In the contemporary era, the emergence of insurgency and irredentist movements such as Boko Haram, IPOB, OPC and MEND is tied to the struggle for resource control as well as regional domination. The emergence of regional security outfits or militias like Amotekun by the Yoruba West are clear indication of a near failed state, broken up along ethnic and religious cleavages.

To compound the challenge of ethnic and religious crises, the leadership in Nigeria since 1999 to the present has been caught up in the web of liberal and neo liberal economic theories as to how best to transform the economy of Nigeria, based on the invisible hands of the laws of demand and supply in a free market economy.

The idea is that foreign intervention through the private sector will create the dream of industrialization and save Nigerian economy. This has been the dream from 1960. To date, Nigeria has failed to become an industrial estate. The country has remained the major exporter of raw materials and commodities; a major consumer of goods produced by the industrialized nations. This policy of consumption has killed local industrialization as well as indigenous technologies.

Conclusion
There is no contemporary challenge in Nigeria that is without historical roots traceable to the actions and inactions of the founding fathers. They set the framework and dictated the tempo for the modern Nigerian crises. History is indeed a rear mirror as Ajayi Ade pointed out.

It reflects our past to understand the present reality that projects the future. In the contradictions of the actions and inactions of the founding fathers, we can appreciate the wave of crises in Nigeria today.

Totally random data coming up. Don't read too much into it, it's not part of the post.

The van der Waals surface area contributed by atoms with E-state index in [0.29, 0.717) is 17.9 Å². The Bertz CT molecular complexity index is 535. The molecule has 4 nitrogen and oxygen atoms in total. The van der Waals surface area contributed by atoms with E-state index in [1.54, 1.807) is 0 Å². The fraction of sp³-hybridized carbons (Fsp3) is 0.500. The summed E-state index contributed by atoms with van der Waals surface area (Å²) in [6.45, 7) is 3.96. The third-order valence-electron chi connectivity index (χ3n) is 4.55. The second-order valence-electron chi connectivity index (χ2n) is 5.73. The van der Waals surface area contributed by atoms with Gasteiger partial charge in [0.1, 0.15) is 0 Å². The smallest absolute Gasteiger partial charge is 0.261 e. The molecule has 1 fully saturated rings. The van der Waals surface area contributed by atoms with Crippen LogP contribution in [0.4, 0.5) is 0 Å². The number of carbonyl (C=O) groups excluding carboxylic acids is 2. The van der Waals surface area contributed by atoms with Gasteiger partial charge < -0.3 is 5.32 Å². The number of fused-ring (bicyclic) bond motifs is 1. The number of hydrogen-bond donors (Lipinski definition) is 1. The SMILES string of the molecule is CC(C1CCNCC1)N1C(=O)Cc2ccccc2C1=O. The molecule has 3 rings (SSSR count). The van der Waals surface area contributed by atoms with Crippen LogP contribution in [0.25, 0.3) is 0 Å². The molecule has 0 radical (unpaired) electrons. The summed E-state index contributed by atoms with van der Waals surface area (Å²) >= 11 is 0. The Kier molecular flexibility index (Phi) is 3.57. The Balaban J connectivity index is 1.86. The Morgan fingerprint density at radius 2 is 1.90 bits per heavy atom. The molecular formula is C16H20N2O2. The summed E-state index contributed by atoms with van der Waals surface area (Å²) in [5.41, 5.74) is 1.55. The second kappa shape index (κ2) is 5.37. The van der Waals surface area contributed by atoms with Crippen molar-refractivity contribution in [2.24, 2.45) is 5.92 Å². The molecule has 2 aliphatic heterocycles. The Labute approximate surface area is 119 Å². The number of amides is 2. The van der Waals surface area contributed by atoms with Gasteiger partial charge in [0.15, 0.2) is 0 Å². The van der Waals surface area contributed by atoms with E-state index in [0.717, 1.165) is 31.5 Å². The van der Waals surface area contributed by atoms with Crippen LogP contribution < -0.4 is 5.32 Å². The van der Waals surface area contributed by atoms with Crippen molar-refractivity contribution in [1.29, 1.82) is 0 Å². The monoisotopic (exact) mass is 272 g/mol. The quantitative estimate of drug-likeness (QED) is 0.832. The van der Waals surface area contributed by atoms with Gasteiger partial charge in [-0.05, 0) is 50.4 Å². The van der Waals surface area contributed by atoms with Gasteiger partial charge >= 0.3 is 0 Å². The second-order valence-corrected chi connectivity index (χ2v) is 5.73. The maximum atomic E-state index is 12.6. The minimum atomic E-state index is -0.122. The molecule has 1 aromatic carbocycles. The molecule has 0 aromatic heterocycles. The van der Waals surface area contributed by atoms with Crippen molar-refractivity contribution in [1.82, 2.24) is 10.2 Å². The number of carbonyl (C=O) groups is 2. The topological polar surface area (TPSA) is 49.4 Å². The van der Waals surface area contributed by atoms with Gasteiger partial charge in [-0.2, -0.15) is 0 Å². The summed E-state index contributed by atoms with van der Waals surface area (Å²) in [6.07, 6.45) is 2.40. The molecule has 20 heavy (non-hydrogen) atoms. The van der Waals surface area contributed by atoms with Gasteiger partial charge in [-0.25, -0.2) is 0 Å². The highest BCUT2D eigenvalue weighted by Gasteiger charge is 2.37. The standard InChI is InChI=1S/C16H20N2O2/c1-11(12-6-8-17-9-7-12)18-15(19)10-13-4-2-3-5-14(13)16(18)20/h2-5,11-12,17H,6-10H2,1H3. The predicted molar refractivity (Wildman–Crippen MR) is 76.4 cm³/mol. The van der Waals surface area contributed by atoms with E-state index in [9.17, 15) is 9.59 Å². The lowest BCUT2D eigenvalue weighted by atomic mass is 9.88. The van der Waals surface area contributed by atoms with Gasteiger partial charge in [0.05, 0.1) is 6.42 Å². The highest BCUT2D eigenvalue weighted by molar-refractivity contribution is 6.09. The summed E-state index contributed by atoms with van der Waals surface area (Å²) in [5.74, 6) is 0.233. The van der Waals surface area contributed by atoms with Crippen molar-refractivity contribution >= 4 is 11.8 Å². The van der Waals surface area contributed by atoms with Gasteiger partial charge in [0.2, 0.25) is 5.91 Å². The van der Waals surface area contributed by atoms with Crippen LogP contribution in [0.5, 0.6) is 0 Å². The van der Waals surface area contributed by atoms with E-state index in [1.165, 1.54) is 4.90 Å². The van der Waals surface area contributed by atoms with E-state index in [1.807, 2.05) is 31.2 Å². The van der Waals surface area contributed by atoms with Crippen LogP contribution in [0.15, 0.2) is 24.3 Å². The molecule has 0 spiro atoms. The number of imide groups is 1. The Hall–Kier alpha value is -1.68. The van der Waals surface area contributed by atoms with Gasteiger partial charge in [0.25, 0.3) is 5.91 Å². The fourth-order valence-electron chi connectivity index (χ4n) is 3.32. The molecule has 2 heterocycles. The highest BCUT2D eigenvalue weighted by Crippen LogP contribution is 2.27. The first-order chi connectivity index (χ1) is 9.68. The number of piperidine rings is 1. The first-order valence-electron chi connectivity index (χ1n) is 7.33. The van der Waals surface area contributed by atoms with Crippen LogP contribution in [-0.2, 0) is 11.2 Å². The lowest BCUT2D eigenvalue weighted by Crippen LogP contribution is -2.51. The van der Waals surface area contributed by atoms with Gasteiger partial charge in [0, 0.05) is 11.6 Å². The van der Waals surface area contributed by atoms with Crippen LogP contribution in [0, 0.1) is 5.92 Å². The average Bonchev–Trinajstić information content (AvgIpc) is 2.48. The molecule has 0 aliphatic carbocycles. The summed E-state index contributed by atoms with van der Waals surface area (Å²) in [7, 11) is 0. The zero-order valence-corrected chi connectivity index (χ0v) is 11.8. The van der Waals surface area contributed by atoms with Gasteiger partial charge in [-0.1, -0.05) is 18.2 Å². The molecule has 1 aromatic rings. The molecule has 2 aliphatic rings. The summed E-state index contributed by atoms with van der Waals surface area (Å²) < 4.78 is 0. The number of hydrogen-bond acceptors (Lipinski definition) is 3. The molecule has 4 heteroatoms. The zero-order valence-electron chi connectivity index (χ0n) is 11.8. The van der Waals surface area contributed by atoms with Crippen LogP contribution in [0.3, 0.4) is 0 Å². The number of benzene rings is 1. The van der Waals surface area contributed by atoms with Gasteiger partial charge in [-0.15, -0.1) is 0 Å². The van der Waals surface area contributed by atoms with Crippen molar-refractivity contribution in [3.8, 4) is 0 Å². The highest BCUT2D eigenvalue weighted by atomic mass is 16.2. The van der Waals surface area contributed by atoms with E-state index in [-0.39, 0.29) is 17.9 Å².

From issues of security to challenges of unequal distribution of wealth and resources, our founding fathers were the basic corner stone of the House called Nigeria. Nigeria can learn from nations like China, Cuba, North Korea and India in her quest for development. The following is mandatory using the experience of the countries mentioned, if Nigeria must attain greatness:

Redefine Nigeria based on an African identity; taken into cognizance our indigenous knowledge system and resource. No country has achieved greatness without a national identity.

Restructuring of Nigeria to accommodate all ethnic groups in both political and economic considerations.

Reform the educational system to harvest our indigenous life ways in the Arts, Sciences and Technology.

The thinking of citizens must be nationalistic and not based on ethnic or religious affiliations. These sentiments have failed us woefully.
There should be cultural and societal reorientation to embrace our unity in diversity.

Uji, Wilfred Terlumun, PhD
Associate Professor of History and International Studies,
Federal University Lafia, Nasarawa state.
[email protected]

VANGUARD

Disclaimer

Comments expressed here do not reflect the opinions of vanguard newspapers or any employee thereof.